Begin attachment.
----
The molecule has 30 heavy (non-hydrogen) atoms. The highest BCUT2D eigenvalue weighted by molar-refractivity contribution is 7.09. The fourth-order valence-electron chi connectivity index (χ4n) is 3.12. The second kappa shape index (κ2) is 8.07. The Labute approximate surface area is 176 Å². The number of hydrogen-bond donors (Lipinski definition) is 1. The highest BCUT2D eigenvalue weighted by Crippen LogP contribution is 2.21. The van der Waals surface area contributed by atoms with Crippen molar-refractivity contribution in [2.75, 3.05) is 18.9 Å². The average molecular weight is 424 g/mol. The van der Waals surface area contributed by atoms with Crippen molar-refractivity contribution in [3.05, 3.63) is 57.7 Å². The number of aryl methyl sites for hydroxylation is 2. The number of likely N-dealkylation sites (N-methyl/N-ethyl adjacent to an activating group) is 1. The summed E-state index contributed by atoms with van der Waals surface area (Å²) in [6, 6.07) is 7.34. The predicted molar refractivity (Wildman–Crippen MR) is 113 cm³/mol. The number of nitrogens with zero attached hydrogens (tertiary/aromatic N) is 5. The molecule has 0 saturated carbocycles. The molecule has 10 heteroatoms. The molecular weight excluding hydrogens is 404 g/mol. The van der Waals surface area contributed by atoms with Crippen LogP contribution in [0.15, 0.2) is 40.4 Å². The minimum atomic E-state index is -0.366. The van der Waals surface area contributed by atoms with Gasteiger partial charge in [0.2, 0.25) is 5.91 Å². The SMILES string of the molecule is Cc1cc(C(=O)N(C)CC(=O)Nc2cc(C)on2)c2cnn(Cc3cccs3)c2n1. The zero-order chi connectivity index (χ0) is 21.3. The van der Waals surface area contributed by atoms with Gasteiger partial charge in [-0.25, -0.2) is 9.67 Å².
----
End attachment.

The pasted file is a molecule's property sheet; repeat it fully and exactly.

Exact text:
The molecule has 30 heavy (non-hydrogen) atoms. The highest BCUT2D eigenvalue weighted by molar-refractivity contribution is 7.09. The fourth-order valence-electron chi connectivity index (χ4n) is 3.12. The second kappa shape index (κ2) is 8.07. The Labute approximate surface area is 176 Å². The number of hydrogen-bond donors (Lipinski definition) is 1. The highest BCUT2D eigenvalue weighted by Crippen LogP contribution is 2.21. The van der Waals surface area contributed by atoms with Crippen molar-refractivity contribution in [2.75, 3.05) is 18.9 Å². The average molecular weight is 424 g/mol. The van der Waals surface area contributed by atoms with Crippen molar-refractivity contribution in [3.05, 3.63) is 57.7 Å². The number of aryl methyl sites for hydroxylation is 2. The number of likely N-dealkylation sites (N-methyl/N-ethyl adjacent to an activating group) is 1. The summed E-state index contributed by atoms with van der Waals surface area (Å²) in [6, 6.07) is 7.34. The predicted molar refractivity (Wildman–Crippen MR) is 113 cm³/mol. The number of nitrogens with zero attached hydrogens (tertiary/aromatic N) is 5. The molecule has 0 saturated carbocycles. The molecule has 10 heteroatoms. The molecular weight excluding hydrogens is 404 g/mol. The van der Waals surface area contributed by atoms with Crippen LogP contribution in [0.15, 0.2) is 40.4 Å². The minimum atomic E-state index is -0.366. The van der Waals surface area contributed by atoms with Gasteiger partial charge in [0.2, 0.25) is 5.91 Å². The SMILES string of the molecule is Cc1cc(C(=O)N(C)CC(=O)Nc2cc(C)on2)c2cnn(Cc3cccs3)c2n1. The zero-order chi connectivity index (χ0) is 21.3. The van der Waals surface area contributed by atoms with Gasteiger partial charge in [-0.25, -0.2) is 9.67 Å².